Alex Caruso is an NBA player. He proved that with the way he closed out the 2018-19 season, and the Los Angeles Lakers rewarded him with his first-ever NBA contract last summer — a two-year deal worth $5.5 million. Caruso continued to prove his worth in the regular season, but he’s taken his game to another level in the NBA playoffs.
In the regular season, Caruso posted a defensive rating of 100, which was the highest defensive rating of anyone on the team that averaged more than 10 minutes per game. In the postseason, his defensive rating has improved to 98.8, which is still the highest defensive rating on the team. When Caruso has been on the bench, the Lakers have posted a defensive rating of 108.9, which is the second-biggest drop-off (-10.1) in defensive rating behind Anthony Davis (-12.3), the latter of whom finished second in Defensive Player of the Year voting.
It took a little while for Caruso to get comfortable in the bubble environment, but he’s starting to settle in, both on and off the court.
“I think I’m just being more aggressive,” Caruso said. “I think that’s really the only thing that’s changed. I think I’m not shying away from showing my competitiveness and just kind of playing how I know how to play. There were spurts of that this year.
“And maybe Rondo being out helped me get to that point, put a little more on my shoulders, a little more responsibility and helped push myself to a point to where I was just out there playing rather than thinking about what I should be doing,” Caruso continued. “Since I’ve been doing that, and we’ve added Rondo back, it’s been great for us and great for me. I just (need) to be the competitive and aggressive self that I am and live with my mistakes.”
Caruso’s also had to adjust to the intensity of playoff basketball. After years of grinding it out in the G League, Caruso has been getting regular minutes for Frank Vogel’s side in the playoffs, and while the games haven’t been what Caruso imagined they’d be before the season started, he still relishes in the competitive spirit of the postseason.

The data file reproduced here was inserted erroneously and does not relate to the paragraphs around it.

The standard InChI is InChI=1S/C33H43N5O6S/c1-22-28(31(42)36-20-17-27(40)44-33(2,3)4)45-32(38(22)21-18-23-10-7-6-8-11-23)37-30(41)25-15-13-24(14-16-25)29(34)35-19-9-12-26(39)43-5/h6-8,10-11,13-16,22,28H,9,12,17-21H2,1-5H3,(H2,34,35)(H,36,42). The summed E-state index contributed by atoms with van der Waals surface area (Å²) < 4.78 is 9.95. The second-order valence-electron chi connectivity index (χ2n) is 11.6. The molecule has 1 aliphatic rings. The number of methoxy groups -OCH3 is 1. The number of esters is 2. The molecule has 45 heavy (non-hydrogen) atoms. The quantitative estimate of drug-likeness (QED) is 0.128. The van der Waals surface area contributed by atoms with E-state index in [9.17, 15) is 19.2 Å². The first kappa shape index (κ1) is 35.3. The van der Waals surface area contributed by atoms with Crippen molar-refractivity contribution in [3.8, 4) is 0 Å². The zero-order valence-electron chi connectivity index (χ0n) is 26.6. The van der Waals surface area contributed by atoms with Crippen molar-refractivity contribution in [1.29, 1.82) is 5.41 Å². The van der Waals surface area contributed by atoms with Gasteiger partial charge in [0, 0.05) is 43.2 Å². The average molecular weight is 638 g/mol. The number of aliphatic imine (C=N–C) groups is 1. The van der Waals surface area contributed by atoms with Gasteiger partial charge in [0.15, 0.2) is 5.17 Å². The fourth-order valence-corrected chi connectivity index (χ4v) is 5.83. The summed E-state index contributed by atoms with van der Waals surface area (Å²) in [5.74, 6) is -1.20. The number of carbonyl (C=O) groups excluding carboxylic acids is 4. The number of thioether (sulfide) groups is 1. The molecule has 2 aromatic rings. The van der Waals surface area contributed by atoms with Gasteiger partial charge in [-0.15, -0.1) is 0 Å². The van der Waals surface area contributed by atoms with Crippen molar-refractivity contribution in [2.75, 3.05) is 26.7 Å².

“It’s been a little different,” Caruso said. “I was really looking forward to playing in the atmosphere of Staples Center and all of these other arenas with the fans and having the intensity of the playoffs be exactly what I’d seen on the TV growing up and as a young professional, but you can still feel it.
“When the ball goes up and you’re out there playing, the energy of the game and the do-or-die mentality and sense of urgency is still there. It’s been a lot fun to be a part of. That’s kind of how I always kind of play basketball. Obviously the stakes aren’t always as high as this, so it’s nice to have something to play for and to have this group of guys to be able to go after the goal with.”
The one area that Caruso could improve in is his 3-point shooting.
Through 10 games, Caruso has converted just 28.1% of his 3-point attempts, which is the worst 3-point shooting percentage of anyone on the team that’s attempted at least three 3-pointers per game.
Despite his cold shooting, Caruso has managed to post a top-five net rating on the Lakers (+13), and that’s a big reason why Frank Vogel hasn’t been too concerned about Caruso’s shooting percentages.
“His shooting is about 10th on the list of positive things he does for our team. He’s an elite defender, he can guard multiple positions,” Vogel said. “There are so many defenders where you’re either an elite containment guy or you’re elite in the passing lanes, at getting deflections and steals. And he’s both.
“And then he takes charges and has great verticality, so what he does for our defense is immeasurable,” Vogel continued. “His versatility offensively is a huge plus for us as well, with his ability to play off the basketball. To make plays off the bounce (and) to run the point.”
Vogel also believes that Caruso will knock his 3-pointers down eventually, citing the fact that Caruso shot 48% from 3-point range last season. While that might not end up being the case, Caruso is converting a respectable 38.1% of his wide-open attempts and 41% of his open attempts, according to NBA.com.
Is Caruso a glorified role player? Maybe, but there’s a reason there’s so much hype around him, and it’s not just because he looks like a fit insurance agent — at least not anymore. The Lakers are a better basketball team when Caruso is on the floor, and if they win a championship at the end of the season, he’ll be remembered as a key contributor.